Tuesday, January 14, 2014

Donnie, Jr.

While going through a few more boxes stacked in our garage from our move, I came across a doll I've had for more than 20 years. It's a Cabbage Patch Kid dressed in a New York Yankees uniform. One shoe and sock is missing and his uniform has mysterious brown stains on it, but I won't toss it for anything in the world.

The doll joined our family in 1985 (or thereabouts). My mom, who was a giant Yankees fan, had gotten it into her head that since I live and work in New York City, it would be a piece of cake to meet one of her favorite players, Don Mattingly, and eventually marry him. I thought she was joking and laughed, but she seemed fairly serious (or she has my type of sense of humor - the straight face not letting on that I'm actually joking). I became slightly alarmed, thinking she *was* serious about this. She made my dad drive us up to the neighborhood where her #1 favorite Yankee, Lou Piniella, lived, to see whether we could catch a glimpse of him mowing his lawn (as if!).

Around the time my mom starting telling me to find Don Mattingly and date him, the company that makes Cabbage Patch Kids came out with a line of dolls dressed in MLB uniforms. My two younger sisters and I combined our money and bought a New York Yankees doll to give our mom for Mother's Day. She loved it! She named the doll "Donnie, Jr." and propped him up next to her to watch Yankees games on TV. I thought the heat was off, but she continued to mention how pleased she would be if I would meet Donnie Baseball and date him. I finally told her he was married and that settled things. Besides, I never had a thing for Don Mattingly (no offense to him). The last Yankees crush I'd had at that time was Bucky Dent, and he hadn't worn pinstripes since 1978.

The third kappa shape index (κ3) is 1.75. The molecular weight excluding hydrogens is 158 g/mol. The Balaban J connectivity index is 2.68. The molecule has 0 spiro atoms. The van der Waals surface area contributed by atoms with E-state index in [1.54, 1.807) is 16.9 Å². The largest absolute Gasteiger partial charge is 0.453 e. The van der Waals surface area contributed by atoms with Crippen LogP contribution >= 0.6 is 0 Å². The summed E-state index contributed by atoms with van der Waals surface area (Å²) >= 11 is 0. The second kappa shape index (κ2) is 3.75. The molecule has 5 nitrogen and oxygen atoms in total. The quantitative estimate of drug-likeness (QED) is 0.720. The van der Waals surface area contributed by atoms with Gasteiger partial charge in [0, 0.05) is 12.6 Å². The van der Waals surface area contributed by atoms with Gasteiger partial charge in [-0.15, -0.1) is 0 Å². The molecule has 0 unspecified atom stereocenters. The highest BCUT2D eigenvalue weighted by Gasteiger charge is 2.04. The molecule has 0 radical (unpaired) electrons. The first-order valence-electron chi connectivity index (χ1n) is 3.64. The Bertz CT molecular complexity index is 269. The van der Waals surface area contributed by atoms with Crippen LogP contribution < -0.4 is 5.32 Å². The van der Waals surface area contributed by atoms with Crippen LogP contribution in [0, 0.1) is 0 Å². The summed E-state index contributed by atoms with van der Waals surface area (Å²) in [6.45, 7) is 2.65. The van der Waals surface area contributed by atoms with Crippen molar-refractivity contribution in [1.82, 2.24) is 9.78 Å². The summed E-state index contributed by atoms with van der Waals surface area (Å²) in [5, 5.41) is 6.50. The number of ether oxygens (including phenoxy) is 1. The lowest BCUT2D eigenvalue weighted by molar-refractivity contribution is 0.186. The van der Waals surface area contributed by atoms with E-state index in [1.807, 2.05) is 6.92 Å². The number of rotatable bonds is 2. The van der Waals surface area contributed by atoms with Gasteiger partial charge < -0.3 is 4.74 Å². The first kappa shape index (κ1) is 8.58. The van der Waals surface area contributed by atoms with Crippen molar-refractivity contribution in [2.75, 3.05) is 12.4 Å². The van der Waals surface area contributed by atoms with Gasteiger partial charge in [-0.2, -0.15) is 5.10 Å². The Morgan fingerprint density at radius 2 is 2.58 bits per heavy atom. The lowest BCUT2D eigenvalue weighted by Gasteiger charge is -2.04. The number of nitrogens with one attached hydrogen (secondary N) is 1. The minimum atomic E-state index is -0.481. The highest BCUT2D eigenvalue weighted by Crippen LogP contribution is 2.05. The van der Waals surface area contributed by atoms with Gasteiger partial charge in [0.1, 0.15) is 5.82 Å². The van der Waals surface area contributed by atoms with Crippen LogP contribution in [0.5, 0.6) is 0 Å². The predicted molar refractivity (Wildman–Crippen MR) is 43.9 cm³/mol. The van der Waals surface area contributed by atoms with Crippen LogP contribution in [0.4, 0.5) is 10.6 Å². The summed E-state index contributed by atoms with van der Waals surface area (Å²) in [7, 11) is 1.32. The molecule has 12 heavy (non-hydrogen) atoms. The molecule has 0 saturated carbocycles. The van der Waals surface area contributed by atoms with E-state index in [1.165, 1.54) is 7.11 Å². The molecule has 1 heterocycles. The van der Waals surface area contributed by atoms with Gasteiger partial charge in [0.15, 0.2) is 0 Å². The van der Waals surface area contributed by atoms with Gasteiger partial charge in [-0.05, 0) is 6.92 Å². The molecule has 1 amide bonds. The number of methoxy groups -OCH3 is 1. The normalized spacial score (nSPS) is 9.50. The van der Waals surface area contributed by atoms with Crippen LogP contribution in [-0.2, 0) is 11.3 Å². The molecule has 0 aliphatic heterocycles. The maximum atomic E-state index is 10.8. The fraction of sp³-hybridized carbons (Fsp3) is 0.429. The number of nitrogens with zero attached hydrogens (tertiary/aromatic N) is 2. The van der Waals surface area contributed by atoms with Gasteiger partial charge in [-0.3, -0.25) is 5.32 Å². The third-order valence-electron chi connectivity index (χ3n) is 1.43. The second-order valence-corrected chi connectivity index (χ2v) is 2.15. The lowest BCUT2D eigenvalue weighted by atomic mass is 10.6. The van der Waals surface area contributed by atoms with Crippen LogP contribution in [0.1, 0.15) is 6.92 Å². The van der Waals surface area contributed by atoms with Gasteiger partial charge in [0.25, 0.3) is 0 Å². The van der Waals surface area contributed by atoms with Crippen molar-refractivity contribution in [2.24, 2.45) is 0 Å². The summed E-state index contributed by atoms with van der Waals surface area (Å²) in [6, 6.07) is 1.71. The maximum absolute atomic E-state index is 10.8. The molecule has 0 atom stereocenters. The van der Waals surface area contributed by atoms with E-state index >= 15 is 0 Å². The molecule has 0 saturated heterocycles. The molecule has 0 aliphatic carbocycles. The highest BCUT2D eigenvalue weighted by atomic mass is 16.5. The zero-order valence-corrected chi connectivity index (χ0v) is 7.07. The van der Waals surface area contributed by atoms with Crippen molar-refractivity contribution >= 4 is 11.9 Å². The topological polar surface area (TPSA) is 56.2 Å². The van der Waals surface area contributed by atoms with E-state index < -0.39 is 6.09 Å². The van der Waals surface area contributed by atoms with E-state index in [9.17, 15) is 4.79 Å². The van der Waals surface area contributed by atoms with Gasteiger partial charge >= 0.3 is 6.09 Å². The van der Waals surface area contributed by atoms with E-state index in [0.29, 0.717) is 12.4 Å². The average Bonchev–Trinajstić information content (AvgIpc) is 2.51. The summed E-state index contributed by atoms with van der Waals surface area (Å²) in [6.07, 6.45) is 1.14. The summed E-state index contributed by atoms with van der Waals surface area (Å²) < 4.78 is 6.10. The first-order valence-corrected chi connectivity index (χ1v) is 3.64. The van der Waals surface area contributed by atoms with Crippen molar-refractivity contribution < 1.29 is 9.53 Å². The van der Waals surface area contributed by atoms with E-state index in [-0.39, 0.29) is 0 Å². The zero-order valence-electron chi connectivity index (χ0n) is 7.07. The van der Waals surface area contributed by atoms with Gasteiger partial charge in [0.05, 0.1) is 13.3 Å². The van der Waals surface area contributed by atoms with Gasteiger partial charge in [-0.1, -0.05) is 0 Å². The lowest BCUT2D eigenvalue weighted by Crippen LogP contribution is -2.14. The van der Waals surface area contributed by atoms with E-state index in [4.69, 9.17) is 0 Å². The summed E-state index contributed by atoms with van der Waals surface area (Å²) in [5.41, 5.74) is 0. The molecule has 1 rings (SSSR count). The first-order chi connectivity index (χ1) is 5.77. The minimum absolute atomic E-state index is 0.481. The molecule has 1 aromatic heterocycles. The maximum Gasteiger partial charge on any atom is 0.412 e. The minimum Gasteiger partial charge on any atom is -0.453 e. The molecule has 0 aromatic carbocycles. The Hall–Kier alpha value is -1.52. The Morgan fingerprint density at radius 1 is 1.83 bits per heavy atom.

When my mom passed away in 1990, we went through the motions of dividing her belongings among my dad, my three sisters, brother and myself. I didn't really want anything, except for my mom's Timex watch... and Donnie Jr. I got both, along with some jewelry and clothing. The watch stopped working in 1995 but I still have it, along with little Donnie Baseball.

As I sit and think back on my mom's love for the Yankees and her wish for me to marry Don Mattingly, I finally have what may be a glimpse into her belief that I could accomplish anything I set my mind to doing. Until now, all that comes to me when I think about those years is how many times I failed my family and myself. I could go into details, but that will be for another blogpost, should I desire to actually write about it. 

Sitting here, I remember an aunt telling me, after my mother had passed, that she had been amazed at my independence at such a young age - traveling to New York City at age 19 to work at a Chinese take out, work for my older sister as a temporary secretary, land a radio show that broadcast down the Jersey shore, move into NYC at age 20 after landing a full-time job at a record company, singing in bands and seemingly having no fear. I remember being stunned at her revelation and promptly dismissed it as my aunt trying to sugar coat my mom's true feelings of disappointment. But then again, how could my aunt know about all of those things? I didn't keep in touch with her on a regular basis. We didn't have Facebook, internet or cell phones then. We had snail mail (who's got time to write a letter?) and phones (who's got the money to make long-distance calls?). 

It's taken so long for me to sit and look at myself without distain and disappointment that I squandered so much of my life away; to look back at my life and see the bright spots (as well as the dark ones) and see how everything has helped shape who I am today. I hope one day, I can see the positives in a brighter light.

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